Letter: Mayor ignoring past successes

From: Tom Vujovich


Character, integrity and credibility — three traits of leadership that have never been more important to our community than in the upcoming primary election. Claiming them for oneself is not the same as demonstrating them through actions. To justify unprecedented community divisiveness as a mandate from the voters for change is a careless misreading of election results. Equally disturbing is the inability of our mayor to express even a small amount of gratitude for the service of previous administrations whose collective actions contributed to the benefits now being claimed as unprecedented, including record employment and budget surpluses.

Humility might suggest acknowledging that the accomplishments of today result from the ongoing effort to improve upon the decisions and actions of others. Sadly, Mayor Kristen Brown believes her “mandate to change the way City Hall operates” requires her to diminish or destroy anything or anyone with ties to Columbus’ past accomplishments.

As a former president of the Columbus Redevelopment Commission, I was party to the actions that Brown has worked so hard to discredit. During that time, the community did see unprecedented growth and development in the downtown — what Mayor Bob Stewart referred to as “everyone’s neighborhood.” Over $150 million of public and private investment was put into this area in order to bring economic vitality and growth back to the heart of our city. Brown was given the opportunity to improve on what was accomplished and make it better. What we have received in return is no growth, the loss of development momentum, loss of downtown tenants, loss of rental income conveniently blamed on others and the message to the development community that City Hall cannot be trusted.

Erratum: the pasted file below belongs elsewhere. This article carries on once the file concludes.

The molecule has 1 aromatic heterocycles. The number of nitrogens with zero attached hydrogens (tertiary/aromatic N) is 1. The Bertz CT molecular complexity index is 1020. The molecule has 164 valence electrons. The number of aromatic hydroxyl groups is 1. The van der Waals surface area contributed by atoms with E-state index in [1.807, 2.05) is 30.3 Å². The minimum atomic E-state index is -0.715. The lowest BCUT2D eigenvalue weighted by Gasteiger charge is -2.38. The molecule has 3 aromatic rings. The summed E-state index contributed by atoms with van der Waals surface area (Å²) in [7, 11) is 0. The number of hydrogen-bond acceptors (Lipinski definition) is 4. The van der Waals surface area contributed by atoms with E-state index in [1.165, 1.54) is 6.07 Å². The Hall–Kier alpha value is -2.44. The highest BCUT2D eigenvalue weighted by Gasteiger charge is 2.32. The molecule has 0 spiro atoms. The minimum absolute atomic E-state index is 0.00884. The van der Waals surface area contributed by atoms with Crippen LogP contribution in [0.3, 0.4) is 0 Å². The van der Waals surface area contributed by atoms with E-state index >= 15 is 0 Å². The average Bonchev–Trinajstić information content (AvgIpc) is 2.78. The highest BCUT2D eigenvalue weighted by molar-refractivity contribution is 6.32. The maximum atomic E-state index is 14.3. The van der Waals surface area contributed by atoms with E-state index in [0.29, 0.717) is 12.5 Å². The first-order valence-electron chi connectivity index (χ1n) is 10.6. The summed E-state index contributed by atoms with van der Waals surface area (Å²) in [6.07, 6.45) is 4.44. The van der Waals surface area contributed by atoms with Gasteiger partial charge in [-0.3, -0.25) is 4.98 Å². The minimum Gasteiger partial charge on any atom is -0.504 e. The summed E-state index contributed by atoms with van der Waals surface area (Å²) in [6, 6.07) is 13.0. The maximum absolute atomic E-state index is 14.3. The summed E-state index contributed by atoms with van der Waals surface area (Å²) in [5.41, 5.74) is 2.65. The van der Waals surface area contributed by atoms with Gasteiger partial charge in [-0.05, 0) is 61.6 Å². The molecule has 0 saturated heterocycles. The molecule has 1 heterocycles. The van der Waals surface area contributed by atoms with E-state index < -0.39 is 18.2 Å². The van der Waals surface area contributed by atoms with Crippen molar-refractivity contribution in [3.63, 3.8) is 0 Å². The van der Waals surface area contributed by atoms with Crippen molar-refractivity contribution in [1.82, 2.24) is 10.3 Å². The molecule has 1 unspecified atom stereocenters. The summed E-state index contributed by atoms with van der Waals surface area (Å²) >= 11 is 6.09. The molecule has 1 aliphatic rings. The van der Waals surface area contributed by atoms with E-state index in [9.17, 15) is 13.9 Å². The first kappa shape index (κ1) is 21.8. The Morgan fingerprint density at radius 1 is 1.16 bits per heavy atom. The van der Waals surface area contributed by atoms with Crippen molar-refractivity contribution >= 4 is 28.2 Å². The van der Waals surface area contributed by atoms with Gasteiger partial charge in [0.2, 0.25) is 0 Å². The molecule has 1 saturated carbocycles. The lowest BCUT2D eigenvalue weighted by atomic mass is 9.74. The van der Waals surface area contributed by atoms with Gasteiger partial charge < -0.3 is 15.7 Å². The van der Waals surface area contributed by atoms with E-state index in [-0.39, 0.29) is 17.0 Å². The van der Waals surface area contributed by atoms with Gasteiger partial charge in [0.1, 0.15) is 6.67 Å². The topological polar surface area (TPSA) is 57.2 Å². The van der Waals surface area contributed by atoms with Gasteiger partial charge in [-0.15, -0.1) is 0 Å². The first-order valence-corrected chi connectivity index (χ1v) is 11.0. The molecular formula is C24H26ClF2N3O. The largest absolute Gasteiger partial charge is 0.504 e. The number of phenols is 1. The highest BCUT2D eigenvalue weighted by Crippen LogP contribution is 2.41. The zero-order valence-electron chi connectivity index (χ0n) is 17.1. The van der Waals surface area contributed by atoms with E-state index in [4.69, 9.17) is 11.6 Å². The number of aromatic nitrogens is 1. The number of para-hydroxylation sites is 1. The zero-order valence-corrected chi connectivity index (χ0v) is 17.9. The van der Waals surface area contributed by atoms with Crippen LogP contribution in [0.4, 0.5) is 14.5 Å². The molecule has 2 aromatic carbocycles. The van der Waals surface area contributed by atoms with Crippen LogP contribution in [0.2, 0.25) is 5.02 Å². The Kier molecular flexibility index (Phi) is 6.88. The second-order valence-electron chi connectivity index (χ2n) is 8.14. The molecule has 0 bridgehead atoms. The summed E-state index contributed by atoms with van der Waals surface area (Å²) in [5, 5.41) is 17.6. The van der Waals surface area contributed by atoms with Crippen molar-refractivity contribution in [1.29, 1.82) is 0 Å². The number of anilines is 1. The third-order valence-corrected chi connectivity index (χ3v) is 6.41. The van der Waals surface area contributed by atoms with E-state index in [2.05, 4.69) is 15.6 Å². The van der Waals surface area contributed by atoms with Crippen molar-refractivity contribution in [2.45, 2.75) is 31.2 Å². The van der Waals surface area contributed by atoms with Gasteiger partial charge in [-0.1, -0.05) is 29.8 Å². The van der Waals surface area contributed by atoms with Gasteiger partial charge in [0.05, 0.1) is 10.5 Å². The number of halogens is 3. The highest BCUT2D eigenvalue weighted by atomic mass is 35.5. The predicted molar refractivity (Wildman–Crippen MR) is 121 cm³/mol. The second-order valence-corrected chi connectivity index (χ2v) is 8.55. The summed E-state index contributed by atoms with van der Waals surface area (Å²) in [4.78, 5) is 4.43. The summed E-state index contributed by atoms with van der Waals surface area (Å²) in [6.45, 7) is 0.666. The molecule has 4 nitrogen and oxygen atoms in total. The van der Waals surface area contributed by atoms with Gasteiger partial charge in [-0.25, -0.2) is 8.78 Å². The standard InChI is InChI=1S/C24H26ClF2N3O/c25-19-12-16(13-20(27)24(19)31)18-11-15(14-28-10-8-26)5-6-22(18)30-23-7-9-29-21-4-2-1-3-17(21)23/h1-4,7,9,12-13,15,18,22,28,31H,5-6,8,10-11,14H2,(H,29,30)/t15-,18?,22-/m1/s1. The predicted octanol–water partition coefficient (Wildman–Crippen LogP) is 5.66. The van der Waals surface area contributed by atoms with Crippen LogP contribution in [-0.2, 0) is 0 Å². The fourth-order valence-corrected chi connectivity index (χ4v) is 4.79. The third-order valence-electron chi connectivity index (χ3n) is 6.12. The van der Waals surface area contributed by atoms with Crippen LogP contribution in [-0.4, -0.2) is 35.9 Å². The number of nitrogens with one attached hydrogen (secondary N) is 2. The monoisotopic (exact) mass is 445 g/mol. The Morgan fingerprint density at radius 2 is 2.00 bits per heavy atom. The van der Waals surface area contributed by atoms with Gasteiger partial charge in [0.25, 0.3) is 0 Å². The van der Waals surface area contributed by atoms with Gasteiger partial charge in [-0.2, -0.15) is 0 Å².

It was an honor to serve the community in Mayor Fred Armstrong’s administration, just as it was a privilege to be involved in the administrations of Max Andress, Nancy Ann Brown and Stewart. These mayors built on the accomplishments of their predecessors and valued the contribution of citizen volunteers. As our current mayor took office, my hope was that she, too, would choose to be a builder. Instead, she continues to run against the past administration while distorting the truth and legality of its accomplishments. Ironically, she has no problem claiming as accomplishments the actions and commitments of others, such as the renovation of Hamilton Center and implementation of the recycling program.

Since there is no announced Democratic candidate for mayor, the primary election may be by default the mayoral election. The stakes could not be higher. We need to return to the best traditions of community representation and service. Only one candidate has a demonstrated record of character, integrity and credibility. That is why I will be requesting a Republican ballot and voting for Jim Lienhoop for mayor.